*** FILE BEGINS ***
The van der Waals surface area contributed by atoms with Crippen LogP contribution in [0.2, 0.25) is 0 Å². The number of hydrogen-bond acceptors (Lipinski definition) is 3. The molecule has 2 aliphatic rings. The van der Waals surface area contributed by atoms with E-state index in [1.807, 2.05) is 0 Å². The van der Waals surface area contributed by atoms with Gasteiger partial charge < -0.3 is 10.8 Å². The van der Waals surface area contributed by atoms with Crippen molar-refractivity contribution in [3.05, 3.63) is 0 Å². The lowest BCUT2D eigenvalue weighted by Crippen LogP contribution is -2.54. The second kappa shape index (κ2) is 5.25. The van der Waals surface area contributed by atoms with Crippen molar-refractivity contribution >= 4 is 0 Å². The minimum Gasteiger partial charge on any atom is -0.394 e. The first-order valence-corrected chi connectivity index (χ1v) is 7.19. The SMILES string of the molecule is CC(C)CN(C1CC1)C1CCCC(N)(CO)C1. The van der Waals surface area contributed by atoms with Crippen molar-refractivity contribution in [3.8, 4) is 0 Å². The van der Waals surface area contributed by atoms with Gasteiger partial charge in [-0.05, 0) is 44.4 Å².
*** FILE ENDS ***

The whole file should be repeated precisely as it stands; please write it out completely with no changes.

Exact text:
The van der Waals surface area contributed by atoms with Crippen LogP contribution in [0.2, 0.25) is 0 Å². The number of hydrogen-bond acceptors (Lipinski definition) is 3. The molecule has 2 aliphatic rings. The van der Waals surface area contributed by atoms with E-state index in [1.807, 2.05) is 0 Å². The van der Waals surface area contributed by atoms with Gasteiger partial charge < -0.3 is 10.8 Å². The van der Waals surface area contributed by atoms with Crippen molar-refractivity contribution in [3.05, 3.63) is 0 Å². The lowest BCUT2D eigenvalue weighted by Crippen LogP contribution is -2.54. The second kappa shape index (κ2) is 5.25. The van der Waals surface area contributed by atoms with Crippen molar-refractivity contribution >= 4 is 0 Å². The minimum Gasteiger partial charge on any atom is -0.394 e. The first-order valence-corrected chi connectivity index (χ1v) is 7.19. The SMILES string of the molecule is CC(C)CN(C1CC1)C1CCCC(N)(CO)C1. The van der Waals surface area contributed by atoms with Crippen molar-refractivity contribution in [3.8, 4) is 0 Å². The van der Waals surface area contributed by atoms with Gasteiger partial charge in [-0.05, 0) is 44.4 Å².